Deceased December 23, 1986

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25th Reunion Book Entry

In Memory

Charles W. March died Tuesday, Dec. 23, 1986, after a long illness at the Western Massachusetts Hospital in Westfield, Mass.

Chuck came to Amherst from Thomas A. Edison High School in Tulsa, Okla., where he was active on his tennis team and in extra-curricular activities. At Amherst, he was active in tennis, on the squash teams and was a member of Beta Theta Pi Fraternity. He had a sense of warmth and understanding that was admired and respected by his friends at school. Chuck was well liked by all who knew him.

After graduation, he received his master’s in Landscape Architecture from Harvard in 1973 and continued to work as a landscape architect up until his death. Chuck left the plains of Oklahoma and settled in Northampton where he had become a respected member and leader of the community. He was a member of the Northampton Arts Council and in June of 1985 became chairman and was serving his second year as head. He accomplished a great deal, in a short time, for the Northampton community. He became the driving force behind Northampton’s First Night New Year’s Eve Celebration and was also instrumental in the opening of the Art Center in October of 1984.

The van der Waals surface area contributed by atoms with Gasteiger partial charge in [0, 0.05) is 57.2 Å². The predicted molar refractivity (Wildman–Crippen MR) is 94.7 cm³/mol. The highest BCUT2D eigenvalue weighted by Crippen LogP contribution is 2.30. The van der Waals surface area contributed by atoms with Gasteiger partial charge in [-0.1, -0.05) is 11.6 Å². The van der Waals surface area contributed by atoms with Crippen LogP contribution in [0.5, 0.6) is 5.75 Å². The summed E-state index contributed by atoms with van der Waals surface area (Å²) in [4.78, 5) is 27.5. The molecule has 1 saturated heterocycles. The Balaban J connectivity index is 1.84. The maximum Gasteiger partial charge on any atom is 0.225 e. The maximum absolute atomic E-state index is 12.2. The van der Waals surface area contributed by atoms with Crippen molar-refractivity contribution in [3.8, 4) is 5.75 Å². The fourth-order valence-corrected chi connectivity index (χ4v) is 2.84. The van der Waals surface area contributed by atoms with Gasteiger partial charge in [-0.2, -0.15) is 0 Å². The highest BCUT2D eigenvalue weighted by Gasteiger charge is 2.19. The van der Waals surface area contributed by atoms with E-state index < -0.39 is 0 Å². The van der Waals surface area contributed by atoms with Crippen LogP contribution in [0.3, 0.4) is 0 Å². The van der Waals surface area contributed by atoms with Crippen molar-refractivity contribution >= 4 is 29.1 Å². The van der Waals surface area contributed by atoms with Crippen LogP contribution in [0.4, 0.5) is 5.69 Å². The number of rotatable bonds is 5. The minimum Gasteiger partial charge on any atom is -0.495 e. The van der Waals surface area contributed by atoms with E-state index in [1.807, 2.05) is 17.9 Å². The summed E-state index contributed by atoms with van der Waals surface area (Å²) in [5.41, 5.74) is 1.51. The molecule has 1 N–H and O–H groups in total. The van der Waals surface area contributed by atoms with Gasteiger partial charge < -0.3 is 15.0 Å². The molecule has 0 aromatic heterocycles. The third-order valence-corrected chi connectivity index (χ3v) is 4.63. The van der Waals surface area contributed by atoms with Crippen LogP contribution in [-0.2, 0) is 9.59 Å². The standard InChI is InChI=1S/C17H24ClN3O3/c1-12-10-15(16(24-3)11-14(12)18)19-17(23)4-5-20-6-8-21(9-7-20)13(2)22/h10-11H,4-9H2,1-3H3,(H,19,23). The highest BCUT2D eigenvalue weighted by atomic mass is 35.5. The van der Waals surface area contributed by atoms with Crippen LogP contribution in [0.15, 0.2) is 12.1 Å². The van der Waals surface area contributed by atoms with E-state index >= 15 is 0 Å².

One of his hidden talents that he developed after college was his ability as a weaver. He became a well-known artist and weaver of handmade rugs. His rugs were commissioned by many of the top designers both in Boston and in New York. Chuck continued to be active in the tennis world and competed in many of the local USTA tournaments around the western Massachusetts area.

We are all saddened by his loss, and as one friend put it, “he was an incredible friend, very devoted and protective and caring of his friends.” He leaves behind his parents, Charles and Marguerite Neff March, and two sisters, Nancy Herrick of Anaheim, Calif., and Elizabeth Goodman of Tulsa. The class of ’68 sends all our deepest sympathy to his family out west.

Richard Ball ’68

25th Reunion
Freshman photo and the Dedication to deceased students